Saturday, November 03, 2007

Musharraf's Mini-martial law...

A thought provoking analysis by Ali Eteraz from The Guardian of all places.

Some interesting snippets about the size of the constitutional crisis:

....Musharraf's PCO only dissolves the judiciary (for overstepping its limits and interfering with the war on terror) while leaving the Assembly intact. It also says nothing about fundamental rights. The limited scope of the PCO means the current situation is something less than martial law. Yet it cannot rightly be called an emergency either, because that does not involve a PCO. This in-between situation is being called "emergency plus".

Musharraf's act comes at a time when Pakistan has almost 100,000 troops in the Waziristan region, battling the Taliban. Meanwhile, the country is being hit by almost daily suicide bombings (since July, more than 450 people have been killed by terrorists). Islamist militants recently ambushed and held 250 solders hostage, and another 48 soldiers were paraded as a trophy by a Taliban commander. Throughout this time, Musharraf has rejected US Centcom's offer to send American troops, arguing that Pakistan's army can handle its own internal situation.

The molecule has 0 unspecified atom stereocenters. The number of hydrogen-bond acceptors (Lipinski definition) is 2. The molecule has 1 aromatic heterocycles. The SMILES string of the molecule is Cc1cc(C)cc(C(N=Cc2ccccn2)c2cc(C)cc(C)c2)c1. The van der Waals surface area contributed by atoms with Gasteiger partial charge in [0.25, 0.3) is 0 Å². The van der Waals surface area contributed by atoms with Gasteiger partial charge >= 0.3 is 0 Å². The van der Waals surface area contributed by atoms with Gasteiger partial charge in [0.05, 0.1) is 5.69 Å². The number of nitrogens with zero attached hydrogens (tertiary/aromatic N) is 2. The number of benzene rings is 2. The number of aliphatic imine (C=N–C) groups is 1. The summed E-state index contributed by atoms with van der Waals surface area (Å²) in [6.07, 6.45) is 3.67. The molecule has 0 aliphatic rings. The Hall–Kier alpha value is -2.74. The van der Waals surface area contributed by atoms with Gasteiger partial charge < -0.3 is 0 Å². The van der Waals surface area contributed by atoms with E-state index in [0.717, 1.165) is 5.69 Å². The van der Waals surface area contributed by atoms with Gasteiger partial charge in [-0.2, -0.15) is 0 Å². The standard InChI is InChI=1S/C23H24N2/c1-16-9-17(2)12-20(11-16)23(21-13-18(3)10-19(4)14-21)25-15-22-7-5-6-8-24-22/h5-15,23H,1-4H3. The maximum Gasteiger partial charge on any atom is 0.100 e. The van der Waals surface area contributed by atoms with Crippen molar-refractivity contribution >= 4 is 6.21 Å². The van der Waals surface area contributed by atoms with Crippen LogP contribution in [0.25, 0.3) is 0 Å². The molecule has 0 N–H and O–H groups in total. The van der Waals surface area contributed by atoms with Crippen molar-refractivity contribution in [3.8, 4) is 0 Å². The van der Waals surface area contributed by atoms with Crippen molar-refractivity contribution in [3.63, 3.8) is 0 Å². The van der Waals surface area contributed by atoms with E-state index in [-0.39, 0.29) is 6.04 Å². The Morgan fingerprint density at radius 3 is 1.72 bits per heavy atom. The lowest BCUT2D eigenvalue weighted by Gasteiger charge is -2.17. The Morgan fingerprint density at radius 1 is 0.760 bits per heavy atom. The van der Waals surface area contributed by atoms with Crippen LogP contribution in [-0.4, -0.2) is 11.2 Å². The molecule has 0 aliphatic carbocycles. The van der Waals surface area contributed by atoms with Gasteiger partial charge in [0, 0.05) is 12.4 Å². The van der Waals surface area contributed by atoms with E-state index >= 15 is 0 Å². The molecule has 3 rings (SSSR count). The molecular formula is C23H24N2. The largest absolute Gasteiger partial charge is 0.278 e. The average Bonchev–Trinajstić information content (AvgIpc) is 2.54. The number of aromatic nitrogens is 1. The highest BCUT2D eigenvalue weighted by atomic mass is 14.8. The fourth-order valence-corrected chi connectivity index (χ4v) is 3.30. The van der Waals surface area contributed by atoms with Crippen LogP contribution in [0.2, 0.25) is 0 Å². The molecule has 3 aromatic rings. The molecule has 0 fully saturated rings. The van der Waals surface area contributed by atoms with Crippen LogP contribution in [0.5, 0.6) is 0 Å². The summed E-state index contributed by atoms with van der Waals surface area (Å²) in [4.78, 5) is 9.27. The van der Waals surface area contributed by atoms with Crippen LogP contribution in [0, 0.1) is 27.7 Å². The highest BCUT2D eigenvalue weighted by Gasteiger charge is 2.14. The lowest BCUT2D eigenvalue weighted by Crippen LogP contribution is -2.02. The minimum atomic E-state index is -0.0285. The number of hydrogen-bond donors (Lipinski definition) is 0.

He has this to say about Condi and the Americans.

Earlier, US secretary of state Condoleeza Rice had told Musharraf that the US would not accept martial law, and had sent a top Pentagon general to Pakistan. However, her pro-democracy rhetoric is considered by most Pakistani commentators to be merely that. People are well aware that Pakistan, which is now the third highest recipient of US aid (after Iraq and Israel), could not get away with the emergency if the US truly did not wish to see it happen. Ultimately, the US will do its best to sound like a magnanimous defender of democracy while being perfectly aware that there are not any better options for it. In other words, do not expect sudden talk about regime change coming out of Washington.

And I found this to be quite apt:

Disengaged western audiences, pumped full of the current pro-democracy intoxicants, will almost universally decry Musharraf's behaviour. I decry it too, precisely because I am a disengaged westerner and I have that luxury. However, the story in Pakistan is not so straightforward.

Read it all here.